You get a little bit of that when you have to keep proving yourself. Hopefully that’ll fade away over the next couple of years!

It sounds like your whole approach could change the way fishermen and chefs look at their work. Do you hear anything like that from the guys you work with?

With the fishermen, when they were working in the traditional distribution chain, they didn’t care about the fish – about keeping it as fresh as possible and treating it right to maintain the highest possible quality. If you’re selling into a commodity market and you’re just being paid by the pound, no matter what, what do you care? You’re just concerned with quantity and that’s it.


Fluke! Fisherman Kevin O'Malley of Montauk shows off his catch

Once we created that connection to a chef somewhere, the fishermen realized that now their fish is going directly to a person, a chef. Once he knows it’s going to a specific chef, something changes. They start thinking, “You know what? I know where this is going now. It’s got my name on it. I’m being associated with it. I’m going to do whatever I can to really take care of it to get it to that chef in the best possible condition.” They end up having just as much interest and pride in the quality of the fish as the chef does. It’s really changing the way things are done.

And the chefs love it. These guys beg us to take them out fishing.  A couple of chefs have come down to Tobago and have come out fishing with me.   We hang out with fishermen.  We go out fishing. And they love it. They become totally committed to working directly with fishermen.

We were just out in Montauk with a bunch of chefs on Wednesday. They want to come see where their fish is being caught, where it’s being landed, how it gets packed before it comes to them. They’ve got an idea in their mind, but for them to go see it and meet the guys creates a real connection and a commitment, and it makes doing business really easy once the two parties know each other.  They want to know where their food comes from.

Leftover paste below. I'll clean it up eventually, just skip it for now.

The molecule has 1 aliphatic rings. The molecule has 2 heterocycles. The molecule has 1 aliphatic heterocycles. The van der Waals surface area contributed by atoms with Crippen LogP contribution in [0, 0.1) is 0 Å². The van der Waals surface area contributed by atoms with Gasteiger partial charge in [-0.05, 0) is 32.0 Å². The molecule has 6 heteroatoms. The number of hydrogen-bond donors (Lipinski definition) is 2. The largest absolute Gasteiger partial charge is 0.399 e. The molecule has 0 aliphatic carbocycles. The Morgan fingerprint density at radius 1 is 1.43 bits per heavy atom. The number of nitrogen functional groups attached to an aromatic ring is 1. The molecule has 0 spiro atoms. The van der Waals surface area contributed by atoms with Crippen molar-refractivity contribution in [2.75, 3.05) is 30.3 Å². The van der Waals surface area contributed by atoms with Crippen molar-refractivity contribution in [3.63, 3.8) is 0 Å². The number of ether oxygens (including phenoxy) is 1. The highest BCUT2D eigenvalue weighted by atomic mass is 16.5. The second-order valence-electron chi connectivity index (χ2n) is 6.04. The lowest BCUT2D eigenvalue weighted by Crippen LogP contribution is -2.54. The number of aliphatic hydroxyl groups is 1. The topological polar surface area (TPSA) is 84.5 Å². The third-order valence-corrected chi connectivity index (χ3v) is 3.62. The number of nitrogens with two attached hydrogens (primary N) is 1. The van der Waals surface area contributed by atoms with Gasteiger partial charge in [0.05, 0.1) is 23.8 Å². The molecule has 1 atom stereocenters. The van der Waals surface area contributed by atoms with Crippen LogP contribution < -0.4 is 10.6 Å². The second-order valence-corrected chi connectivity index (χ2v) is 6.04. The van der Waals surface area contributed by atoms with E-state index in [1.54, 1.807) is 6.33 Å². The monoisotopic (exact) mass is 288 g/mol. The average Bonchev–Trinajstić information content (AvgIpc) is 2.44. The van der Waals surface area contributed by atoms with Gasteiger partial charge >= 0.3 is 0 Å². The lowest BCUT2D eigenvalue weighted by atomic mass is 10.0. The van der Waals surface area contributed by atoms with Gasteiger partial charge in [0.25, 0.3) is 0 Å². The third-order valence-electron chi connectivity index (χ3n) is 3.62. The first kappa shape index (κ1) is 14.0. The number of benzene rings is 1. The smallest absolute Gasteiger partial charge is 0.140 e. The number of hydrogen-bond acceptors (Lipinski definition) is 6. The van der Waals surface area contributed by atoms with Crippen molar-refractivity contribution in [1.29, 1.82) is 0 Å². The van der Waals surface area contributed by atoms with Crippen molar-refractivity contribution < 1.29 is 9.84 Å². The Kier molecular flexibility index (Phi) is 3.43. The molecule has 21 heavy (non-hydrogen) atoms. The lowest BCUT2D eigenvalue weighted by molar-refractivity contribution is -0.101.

I’ve got to give a shout out to our great friend Jacques Gautier from Palo Santo in Park Slope.  He’s been working with us for years. He’s come out and spent two weeks in Tobago with me. He’s come fishing out in Montauk with me. He’s a real good friend of ours and he does great fish. He’s over on Union Street between 4th and 5th. He’s getting married this summer, so congratulations to him!


Chef Jacques Gautier of Palo Santo with blackfin tuna in Tobago

So am I gonna have to open a restaurant in order to get in on this, or do you have any plans to find a way to let consumers in on what you’re doing?

Absolutely. It’s a market that’s looking for really good fish. Right now, we’re working now with Heritage Foods up in Williamsburg and with some other partners to get fish from our fishermen direct to consumers. While we started with very high-end restaurants and very specific fishermen, we realize that that impact is…a little elitist. And we’re trying to figure out how to do what we do on a larger scale – to open it up to more people.

You can sign me up right now! Any favorite things about Brooklyn?

We just bought a house out in Bed-Stuy. I like to see people moving out and seeing all of the borough. Everyone knows the popular neighborhoods, but there’s a lot more to it. It’s huge. Go out to China Town. Go to Sunset Park for Mexican food. We’re in those places all the time. I hardly ever go across the river anymore. There’s so much right here.

For more on Sea To Table, check out their website at